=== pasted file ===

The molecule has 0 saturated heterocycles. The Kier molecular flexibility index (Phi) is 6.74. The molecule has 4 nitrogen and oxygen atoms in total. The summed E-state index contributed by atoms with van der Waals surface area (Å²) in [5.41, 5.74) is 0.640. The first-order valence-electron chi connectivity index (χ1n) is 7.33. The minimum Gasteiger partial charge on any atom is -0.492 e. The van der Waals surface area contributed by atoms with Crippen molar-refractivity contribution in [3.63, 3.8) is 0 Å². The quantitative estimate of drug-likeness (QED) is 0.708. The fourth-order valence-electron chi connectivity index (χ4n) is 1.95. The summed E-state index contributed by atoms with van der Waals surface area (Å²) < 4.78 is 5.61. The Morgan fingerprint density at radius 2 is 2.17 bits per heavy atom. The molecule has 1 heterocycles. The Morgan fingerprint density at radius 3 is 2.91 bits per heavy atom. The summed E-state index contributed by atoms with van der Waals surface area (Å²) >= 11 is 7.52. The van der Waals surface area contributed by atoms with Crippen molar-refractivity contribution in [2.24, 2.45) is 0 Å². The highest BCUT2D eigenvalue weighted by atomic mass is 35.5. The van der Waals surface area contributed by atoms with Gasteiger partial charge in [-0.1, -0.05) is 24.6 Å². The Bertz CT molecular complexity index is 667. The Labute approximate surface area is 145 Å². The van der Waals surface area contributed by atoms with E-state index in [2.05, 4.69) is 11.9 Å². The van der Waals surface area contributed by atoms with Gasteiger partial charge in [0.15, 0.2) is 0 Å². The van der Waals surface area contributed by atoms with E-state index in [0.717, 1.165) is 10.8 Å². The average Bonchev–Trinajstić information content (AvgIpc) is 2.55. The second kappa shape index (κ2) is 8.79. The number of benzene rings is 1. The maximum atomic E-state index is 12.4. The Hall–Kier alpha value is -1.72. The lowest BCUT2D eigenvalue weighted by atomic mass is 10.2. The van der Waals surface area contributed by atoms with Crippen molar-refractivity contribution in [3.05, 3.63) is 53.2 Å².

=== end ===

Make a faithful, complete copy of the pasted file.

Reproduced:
The molecule has 0 saturated heterocycles. The Kier molecular flexibility index (Phi) is 6.74. The molecule has 4 nitrogen and oxygen atoms in total. The summed E-state index contributed by atoms with van der Waals surface area (Å²) in [5.41, 5.74) is 0.640. The first-order valence-electron chi connectivity index (χ1n) is 7.33. The minimum Gasteiger partial charge on any atom is -0.492 e. The van der Waals surface area contributed by atoms with Crippen molar-refractivity contribution in [3.63, 3.8) is 0 Å². The quantitative estimate of drug-likeness (QED) is 0.708. The fourth-order valence-electron chi connectivity index (χ4n) is 1.95. The summed E-state index contributed by atoms with van der Waals surface area (Å²) < 4.78 is 5.61. The Morgan fingerprint density at radius 2 is 2.17 bits per heavy atom. The molecule has 1 heterocycles. The Morgan fingerprint density at radius 3 is 2.91 bits per heavy atom. The summed E-state index contributed by atoms with van der Waals surface area (Å²) >= 11 is 7.52. The van der Waals surface area contributed by atoms with Crippen molar-refractivity contribution in [2.24, 2.45) is 0 Å². The highest BCUT2D eigenvalue weighted by atomic mass is 35.5. The van der Waals surface area contributed by atoms with Gasteiger partial charge in [-0.1, -0.05) is 24.6 Å². The Bertz CT molecular complexity index is 667. The Labute approximate surface area is 145 Å². The van der Waals surface area contributed by atoms with E-state index in [2.05, 4.69) is 11.9 Å². The van der Waals surface area contributed by atoms with Gasteiger partial charge in [0.15, 0.2) is 0 Å². The van der Waals surface area contributed by atoms with E-state index in [0.717, 1.165) is 10.8 Å². The average Bonchev–Trinajstić information content (AvgIpc) is 2.55. The second kappa shape index (κ2) is 8.79. The number of benzene rings is 1. The maximum atomic E-state index is 12.4. The Hall–Kier alpha value is -1.72. The lowest BCUT2D eigenvalue weighted by atomic mass is 10.2. The van der Waals surface area contributed by atoms with Crippen molar-refractivity contribution in [3.05, 3.63) is 53.2 Å².